If ever there was an album overdue for a re-issue it’s ‘Born To Deal In Magic: 1952-1976’ (BTDIM), the debut from Shooting Guns, originally released in 2011, is it. In fact Captcha Records/ Cardinal Fuzz are doing just that in a fantastic double whammy for fans of the band with this and a new album made up of a series of previously unreleased jams, ‘Spectral Laundromat’, reviewed separately here. Whereas ‘Spectral Laundromat’ shows a band that is able to play long involving, intense and improvised music, BTDIM is much sharper, cleaner and direct; and in this sense the two albums complement each other perfectly.
Here I’m going to try to review the album as if hearing it for the first time, and without reference to the band’s later stuff. It’s often easy to forget, especially with debut albums, what sort of impact they might have had when the came out, and I imagine that in this case it was pretty strong. For instance ‘Harmonic Steppenwolf’ gets right into the groove with that amazing and seemingly endless repetitive riff that grabs you right from the outset and doesn’t let go until it drops you in a wibbling mess at the end. If ‘Harmonic Steppenwolf’ doesn’t seize your attention and lock you in, then you ain’t gonna like the rest.
Next up is ‘Public Taser’ which is what might have happened if Black Sabbath and Neu had been involved in a road crash and decided to jam on the verge while waiting to be rescued. Huge rffage with a raw motorik element to it, this track is typical of Shooting Guns’ ability to develop heavy and relentless tracks, and do so in such a short space of time… you get the same sort of feeling after a minute that some other bands take ten minutes to achieve.
‘Dope Strings’ continues along a similar sort of vain with a luscious mix of early 70s Kraut… and Heavy rock. A slower number, this is no less heavy and dogged, and allows you a respite from the previous two tracks, a chance to zone out and take stock before seriously kicking off at about the halfway mark. The band then really take it home to the end with some great guitar work and electronic noises whirling around in the background giving the track and misty element. There’s certainly dope being smoked here.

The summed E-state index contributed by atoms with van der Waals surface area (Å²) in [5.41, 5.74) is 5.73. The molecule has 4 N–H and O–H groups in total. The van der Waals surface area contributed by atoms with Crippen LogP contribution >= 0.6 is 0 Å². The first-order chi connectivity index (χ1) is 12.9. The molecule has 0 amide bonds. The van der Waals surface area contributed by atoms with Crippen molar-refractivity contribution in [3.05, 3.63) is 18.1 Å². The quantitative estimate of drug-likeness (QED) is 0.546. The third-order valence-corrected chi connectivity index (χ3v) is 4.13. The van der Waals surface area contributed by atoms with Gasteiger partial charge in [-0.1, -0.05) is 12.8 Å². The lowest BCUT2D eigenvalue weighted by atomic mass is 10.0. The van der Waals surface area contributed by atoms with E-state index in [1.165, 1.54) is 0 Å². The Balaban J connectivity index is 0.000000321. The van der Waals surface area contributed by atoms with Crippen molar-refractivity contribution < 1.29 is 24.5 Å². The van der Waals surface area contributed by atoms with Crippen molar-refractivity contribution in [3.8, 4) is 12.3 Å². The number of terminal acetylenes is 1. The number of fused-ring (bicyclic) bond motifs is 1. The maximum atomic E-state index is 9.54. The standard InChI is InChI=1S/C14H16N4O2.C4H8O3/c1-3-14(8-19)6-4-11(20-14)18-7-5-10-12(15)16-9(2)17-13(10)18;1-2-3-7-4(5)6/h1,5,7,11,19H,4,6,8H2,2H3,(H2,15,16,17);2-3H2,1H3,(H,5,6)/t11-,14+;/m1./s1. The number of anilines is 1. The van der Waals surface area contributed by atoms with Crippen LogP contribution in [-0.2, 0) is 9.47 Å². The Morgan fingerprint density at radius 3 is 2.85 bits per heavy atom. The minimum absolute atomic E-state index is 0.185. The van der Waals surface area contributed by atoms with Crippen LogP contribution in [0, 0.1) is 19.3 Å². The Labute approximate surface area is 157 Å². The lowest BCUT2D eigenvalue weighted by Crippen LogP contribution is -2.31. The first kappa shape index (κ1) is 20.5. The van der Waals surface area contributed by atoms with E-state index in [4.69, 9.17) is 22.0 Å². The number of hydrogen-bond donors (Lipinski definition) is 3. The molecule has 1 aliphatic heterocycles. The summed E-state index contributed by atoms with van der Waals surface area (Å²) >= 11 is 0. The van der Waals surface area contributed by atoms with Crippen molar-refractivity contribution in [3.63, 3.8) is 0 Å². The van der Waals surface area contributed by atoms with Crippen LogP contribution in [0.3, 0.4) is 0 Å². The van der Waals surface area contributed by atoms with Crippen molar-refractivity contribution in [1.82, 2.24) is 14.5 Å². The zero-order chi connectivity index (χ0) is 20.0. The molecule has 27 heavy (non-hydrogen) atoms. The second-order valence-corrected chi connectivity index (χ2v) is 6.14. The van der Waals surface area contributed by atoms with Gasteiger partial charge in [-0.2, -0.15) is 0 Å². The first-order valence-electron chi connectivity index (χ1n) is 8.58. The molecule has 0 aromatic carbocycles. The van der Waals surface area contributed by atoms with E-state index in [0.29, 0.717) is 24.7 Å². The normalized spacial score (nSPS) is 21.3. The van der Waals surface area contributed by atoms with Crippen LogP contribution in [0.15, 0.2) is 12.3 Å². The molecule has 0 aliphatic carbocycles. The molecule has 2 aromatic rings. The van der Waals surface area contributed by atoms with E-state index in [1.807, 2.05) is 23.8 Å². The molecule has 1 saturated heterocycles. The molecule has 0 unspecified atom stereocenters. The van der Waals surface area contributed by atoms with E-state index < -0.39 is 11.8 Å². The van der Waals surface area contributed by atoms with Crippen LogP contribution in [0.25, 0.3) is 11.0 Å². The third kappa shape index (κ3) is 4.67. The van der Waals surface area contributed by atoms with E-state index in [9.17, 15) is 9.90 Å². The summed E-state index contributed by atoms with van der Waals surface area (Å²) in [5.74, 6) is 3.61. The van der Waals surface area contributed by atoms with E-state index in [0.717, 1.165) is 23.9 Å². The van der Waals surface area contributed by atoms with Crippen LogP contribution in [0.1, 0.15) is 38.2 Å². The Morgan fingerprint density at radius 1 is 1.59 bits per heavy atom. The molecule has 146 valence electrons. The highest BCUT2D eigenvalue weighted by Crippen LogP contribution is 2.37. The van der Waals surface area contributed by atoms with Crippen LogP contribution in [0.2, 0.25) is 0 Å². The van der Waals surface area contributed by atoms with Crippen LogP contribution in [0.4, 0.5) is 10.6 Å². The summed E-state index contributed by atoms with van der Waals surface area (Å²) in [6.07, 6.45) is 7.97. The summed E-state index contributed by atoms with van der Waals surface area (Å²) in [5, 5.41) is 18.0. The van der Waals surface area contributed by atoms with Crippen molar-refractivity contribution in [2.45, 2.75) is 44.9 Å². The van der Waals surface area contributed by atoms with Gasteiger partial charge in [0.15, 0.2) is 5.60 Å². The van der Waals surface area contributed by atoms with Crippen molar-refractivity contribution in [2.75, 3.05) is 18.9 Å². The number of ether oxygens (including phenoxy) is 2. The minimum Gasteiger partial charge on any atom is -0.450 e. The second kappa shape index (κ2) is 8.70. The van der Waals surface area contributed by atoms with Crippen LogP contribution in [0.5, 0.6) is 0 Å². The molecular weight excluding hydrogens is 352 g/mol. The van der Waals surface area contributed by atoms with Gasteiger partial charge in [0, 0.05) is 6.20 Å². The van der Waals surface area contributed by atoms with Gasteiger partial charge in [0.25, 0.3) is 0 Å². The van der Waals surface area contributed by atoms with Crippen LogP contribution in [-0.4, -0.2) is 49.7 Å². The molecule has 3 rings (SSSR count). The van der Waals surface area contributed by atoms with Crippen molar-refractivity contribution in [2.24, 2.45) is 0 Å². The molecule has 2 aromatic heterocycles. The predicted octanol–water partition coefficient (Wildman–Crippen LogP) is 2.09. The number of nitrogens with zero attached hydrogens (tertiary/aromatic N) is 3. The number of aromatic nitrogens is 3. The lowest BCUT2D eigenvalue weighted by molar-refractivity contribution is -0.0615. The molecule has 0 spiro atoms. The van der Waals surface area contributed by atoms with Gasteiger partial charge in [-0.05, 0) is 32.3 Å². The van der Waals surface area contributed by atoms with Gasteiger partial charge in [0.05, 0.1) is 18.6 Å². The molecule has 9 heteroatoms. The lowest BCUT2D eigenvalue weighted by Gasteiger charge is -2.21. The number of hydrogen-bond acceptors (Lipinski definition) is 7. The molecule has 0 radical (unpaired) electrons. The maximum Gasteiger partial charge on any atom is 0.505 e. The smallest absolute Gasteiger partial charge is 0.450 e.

After that ‘The Last Great Depression’ jolts you out of your weed-induced reverie with a really sharp fuzzed up guitar piercing through the gloom like a moment of clarity. It’s not long, though, until we are plunged into the depressive doom of the title with some really heavy strumming that is anything but optimistic: ‘melancholic’ and ‘gloomy’ are two words that come to mind here.
Opening side two is ‘Black Hand’, which initially does little to dispel the send of despair, but at around two minutes in something quite wonderful happens as the darkness somehow beings to lift with a quite euphoric change up that puts the whole album on a different plane. This is my favourite track on the album and one that is for me quite special.
Follow that Shooting Guns…no problem as the band appear out of the darkness. Gone are the doom laden guitars, replaced by something more psychedelic and fuzzy. The motorik beat is back and there is a real feeling of excitement as the band break out into something altogether more expansive. There is space in this track where before there was oppression..the cloud has been lifted.
After that things really get moving with ‘Stay Away Forever’. Goodbye weed and hello speed as Shooting Guns cast off the shackles and really go for it. This is a massive track that leaves you breathless with its agility and pace…it’s a track that you just want to jump around the room before embedding your air guitar firmly into your speakers…watch those sparks fly.
Exhausted and freaked the album ends with ‘Cheater’s Justice’. If I was to call this track ‘solid’ you might get the wrong impression. What I mean is that it has a certain heft to it which somehow confirms the journey that you have just been on. BTDIM does take you on a journey, into the darkness and then out into the light again. It’s an album that its great to hear again and remind ourselves that Shooting Guns were an amazing band from the get go.
The heavyweight vinyl for ‘Born To Deal In Magic: 1952-1976’ will be on occult oxblood with black swirl, housed in a gorgeous 350g sleeve.